7 Dishes to Eat When You Are in Baltimore

Crab Cakes
Crab Cakes | © Larry Hoffman / Flickr
Kate Elizabeth Orgera

Baltimore food is as quirky as the city itself, influenced by its working-class culture and position on the Chesapeake Bay. The city has embraced multiple food cuisines, from Southern and Italian to Greek and Korean, but these seven dishes are pure Baltimore, and worth a try when you’re in town.

Crab Cakes

Crab cakes are the first dish that comes to mind when anyone thinks of Baltimore. Maryland blue crabs make up approximately half of America’s entire blue crab harvest, making Baltimore the best place for fresh crab. Crab cakes are soft yet crusty fishcakes made with breadcrumbs, mayonnaise, eggs, and seasonings like Old Bay, the city’s favorite. So many great places have their own spin on the recipe, but don’t leave the city without trying one! Start with our “10 Places to Find the Best Crab Cakes in Maryland” list—six of the 10 are in Baltimore.

Crab Cake

Crab Everything

Since Baltimore is flush with fresh crab, you’ll find it in just about any Baltimore food. Crab soup? Check. Crab pizza? Check. Crab tacos, dip, pretzels, and eggs benedict? All real, and usually accompanied by Old Bay Seasoning. So, don’t just try crab cakes—try as many crabby dishes as you can! Local favorites include steamed blue crab, soft crab sandwiches and fried hard crab, a crab shell stuffed with crab cake and fried, shell and all. And if you’re in town for an Orioles game, make sure to grab a Stuggy’s Crab Mac n’ Cheese Dog.

Steamed Baltimore crabs


Though not as popular as it was in its heyday from the 1900s–1970s, the coddie is still kicking around Baltimore area restaurants and is plenty yummy. This “poor man’s crab cake” is made with salt cod and potato, deep fried and sandwiched between two saltine crackers with mustard. It makes for a tasty snack and is still available at places such as Attman’s Deli, Faidley’s Seafood, Mama’s on the Half Shell, and Vikki’s Fells Point Deli.

A Faidley’s coddie on the right, with a crab cake and National Bohemian “Natty Boh” beer—a true Baltimore meal

Pit Beef

Pit beef stands supposedly popped up along the Pulaski Highway in the 1970s, but the true origins of this Baltimore staple are somewhat murky. Still, however it started, the tradition lives on in a delicious way. Pit beef is prepared by cooking a round roast over hot charcoal and slicing it parchment-thin, and then piling it on a roll with onion and horseradish, barbecue or tiger sauce. Chaps Pit Beef’s version is “Guy Fieri’s Favorite Sandwich,” but you can find excellent pit beef places all over Baltimore and the surrounding areas, such as Pioneer Pit Beef in Catonsville.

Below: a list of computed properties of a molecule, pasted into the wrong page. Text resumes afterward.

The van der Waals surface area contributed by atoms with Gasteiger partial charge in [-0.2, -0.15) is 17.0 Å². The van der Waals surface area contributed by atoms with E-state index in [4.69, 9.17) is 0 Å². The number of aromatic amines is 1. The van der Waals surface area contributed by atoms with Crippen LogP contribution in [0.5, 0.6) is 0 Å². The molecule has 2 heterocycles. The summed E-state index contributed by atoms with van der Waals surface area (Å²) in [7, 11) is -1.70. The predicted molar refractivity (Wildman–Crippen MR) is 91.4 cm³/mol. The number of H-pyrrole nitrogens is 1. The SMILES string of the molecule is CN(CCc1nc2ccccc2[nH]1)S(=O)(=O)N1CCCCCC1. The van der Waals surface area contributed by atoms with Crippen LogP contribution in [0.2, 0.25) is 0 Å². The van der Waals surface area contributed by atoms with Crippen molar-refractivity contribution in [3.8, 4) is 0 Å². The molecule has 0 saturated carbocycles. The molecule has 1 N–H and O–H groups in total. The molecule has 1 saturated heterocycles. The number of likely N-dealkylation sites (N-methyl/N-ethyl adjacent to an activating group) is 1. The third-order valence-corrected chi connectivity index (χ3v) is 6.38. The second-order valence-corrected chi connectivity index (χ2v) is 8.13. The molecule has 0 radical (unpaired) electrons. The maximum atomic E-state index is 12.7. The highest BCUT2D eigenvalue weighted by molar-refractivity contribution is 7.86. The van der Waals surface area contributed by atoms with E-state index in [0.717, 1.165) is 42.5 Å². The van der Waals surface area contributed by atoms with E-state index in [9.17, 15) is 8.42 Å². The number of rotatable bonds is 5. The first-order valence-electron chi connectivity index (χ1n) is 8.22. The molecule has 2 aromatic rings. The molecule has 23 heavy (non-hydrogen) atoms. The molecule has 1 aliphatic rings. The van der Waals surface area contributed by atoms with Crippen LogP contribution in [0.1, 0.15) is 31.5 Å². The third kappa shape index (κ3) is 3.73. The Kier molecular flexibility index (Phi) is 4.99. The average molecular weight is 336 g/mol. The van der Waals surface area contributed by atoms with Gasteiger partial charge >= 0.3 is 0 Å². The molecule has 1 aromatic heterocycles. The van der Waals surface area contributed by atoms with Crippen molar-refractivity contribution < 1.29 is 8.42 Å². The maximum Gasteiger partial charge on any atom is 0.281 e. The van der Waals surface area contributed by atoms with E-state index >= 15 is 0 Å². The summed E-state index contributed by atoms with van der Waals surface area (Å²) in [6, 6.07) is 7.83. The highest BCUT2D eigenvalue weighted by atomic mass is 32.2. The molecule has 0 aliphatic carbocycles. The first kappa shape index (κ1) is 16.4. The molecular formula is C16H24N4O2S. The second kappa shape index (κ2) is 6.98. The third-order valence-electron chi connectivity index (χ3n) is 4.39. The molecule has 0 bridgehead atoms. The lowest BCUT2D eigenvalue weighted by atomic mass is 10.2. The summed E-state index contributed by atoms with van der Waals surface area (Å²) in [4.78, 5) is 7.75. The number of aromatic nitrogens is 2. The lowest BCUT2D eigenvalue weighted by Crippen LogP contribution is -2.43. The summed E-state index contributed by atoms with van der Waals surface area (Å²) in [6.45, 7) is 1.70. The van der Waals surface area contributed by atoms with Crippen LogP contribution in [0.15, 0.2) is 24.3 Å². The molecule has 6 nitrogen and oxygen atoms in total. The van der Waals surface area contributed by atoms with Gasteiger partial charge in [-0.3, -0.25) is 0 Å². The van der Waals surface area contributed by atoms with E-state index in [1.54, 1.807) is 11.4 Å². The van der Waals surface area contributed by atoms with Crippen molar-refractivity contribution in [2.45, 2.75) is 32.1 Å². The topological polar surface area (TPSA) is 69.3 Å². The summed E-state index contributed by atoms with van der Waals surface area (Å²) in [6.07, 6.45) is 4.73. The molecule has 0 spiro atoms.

A pit beef sandwich with tiger sauce from Pioneer Pit Beef

Lake Trout

As The Wire once said, it’s not really trout or from a lake, but Baltimore locals know this fried fish dish well. The “trout” in question is actually Atlantic whiting, which is rolled in cracker or cornmeal batter, deep fried (bones and all), and then served on white bread with hot sauce. It’s old-school, blue-collar takeout typically carried out in aluminum foil and a paper bag. You can find it in fried chicken places all over the city, as well as spots like Lexington Market and Nick’s Inner Harbor Seafood, Lake Trout, and Kimmy’s Restaurant & Carry Out.

Berger Cookies®

The Berger Cookie® is to Baltimore what the Black-and-White is to New York. Henry Berger brought the recipe over from Germany in 1835, and the recipe is said to be nearly the same to this day: a cakey shortbread cookie, hand-dipped on top with a thick layer of chocolate fudge. Though now sold online and all over Maryland and Delaware, Berger Cookies® are still most associated with Baltimore. To experience the Berger, check out Berger’s Bakery stand in Lexington Market and the Berger-stuffed Baltimore Bomb Pie at Dangerously Delicious Pies.

Berger Cookies® in their signature packaging
Baltimore Berger Cookies®


Going back to the 1800s and gaining popularity during the Great Depression, the Baltimore snowball is not a snow cone or Hawaiian shave ice, but a thing all its own. Snowballs are made of finely shaved ice—just chunky enough to hold up on a summer day—and then soaked with flavored syrup and topped with marshmallow fluff. Traditional flavors include egg custard and tutti frutti, but there are plenty to try. Look for snowballs at roadside stands like Icy Delights, One Sweet Moment, and Walther Gardens all summer long.

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